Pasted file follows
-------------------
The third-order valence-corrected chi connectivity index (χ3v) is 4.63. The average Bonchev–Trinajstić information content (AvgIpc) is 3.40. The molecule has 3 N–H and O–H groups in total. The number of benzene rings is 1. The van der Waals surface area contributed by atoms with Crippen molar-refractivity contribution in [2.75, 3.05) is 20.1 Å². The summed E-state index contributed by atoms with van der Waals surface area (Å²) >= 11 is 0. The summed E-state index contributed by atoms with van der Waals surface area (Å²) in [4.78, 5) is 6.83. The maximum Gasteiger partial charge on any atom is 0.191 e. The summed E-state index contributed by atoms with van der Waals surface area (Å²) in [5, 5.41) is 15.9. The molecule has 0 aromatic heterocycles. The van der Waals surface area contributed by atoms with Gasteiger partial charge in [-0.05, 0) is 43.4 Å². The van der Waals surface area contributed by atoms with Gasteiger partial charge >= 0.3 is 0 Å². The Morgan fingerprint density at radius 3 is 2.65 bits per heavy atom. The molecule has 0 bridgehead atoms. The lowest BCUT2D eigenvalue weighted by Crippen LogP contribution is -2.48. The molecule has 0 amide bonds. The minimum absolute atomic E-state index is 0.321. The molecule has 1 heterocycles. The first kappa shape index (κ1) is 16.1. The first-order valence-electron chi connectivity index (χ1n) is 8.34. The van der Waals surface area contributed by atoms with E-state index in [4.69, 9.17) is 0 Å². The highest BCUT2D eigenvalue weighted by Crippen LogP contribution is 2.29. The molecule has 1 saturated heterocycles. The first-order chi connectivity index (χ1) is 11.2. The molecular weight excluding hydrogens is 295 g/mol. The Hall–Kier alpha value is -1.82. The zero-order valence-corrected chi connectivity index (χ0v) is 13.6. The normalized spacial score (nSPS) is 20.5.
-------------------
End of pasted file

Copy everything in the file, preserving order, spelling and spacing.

The third-order valence-corrected chi connectivity index (χ3v) is 4.63. The average Bonchev–Trinajstić information content (AvgIpc) is 3.40. The molecule has 3 N–H and O–H groups in total. The number of benzene rings is 1. The van der Waals surface area contributed by atoms with Crippen molar-refractivity contribution in [2.75, 3.05) is 20.1 Å². The summed E-state index contributed by atoms with van der Waals surface area (Å²) >= 11 is 0. The summed E-state index contributed by atoms with van der Waals surface area (Å²) in [4.78, 5) is 6.83. The maximum Gasteiger partial charge on any atom is 0.191 e. The summed E-state index contributed by atoms with van der Waals surface area (Å²) in [5, 5.41) is 15.9. The molecule has 0 aromatic heterocycles. The van der Waals surface area contributed by atoms with Gasteiger partial charge in [-0.05, 0) is 43.4 Å². The van der Waals surface area contributed by atoms with Gasteiger partial charge >= 0.3 is 0 Å². The Morgan fingerprint density at radius 3 is 2.65 bits per heavy atom. The molecule has 0 bridgehead atoms. The lowest BCUT2D eigenvalue weighted by Crippen LogP contribution is -2.48. The molecule has 0 amide bonds. The minimum absolute atomic E-state index is 0.321. The molecule has 1 heterocycles. The first kappa shape index (κ1) is 16.1. The first-order valence-electron chi connectivity index (χ1n) is 8.34. The van der Waals surface area contributed by atoms with E-state index in [4.69, 9.17) is 0 Å². The highest BCUT2D eigenvalue weighted by Crippen LogP contribution is 2.29. The molecule has 1 saturated heterocycles. The first-order chi connectivity index (χ1) is 11.2. The molecular weight excluding hydrogens is 295 g/mol. The Hall–Kier alpha value is -1.82. The zero-order valence-corrected chi connectivity index (χ0v) is 13.6. The normalized spacial score (nSPS) is 20.5.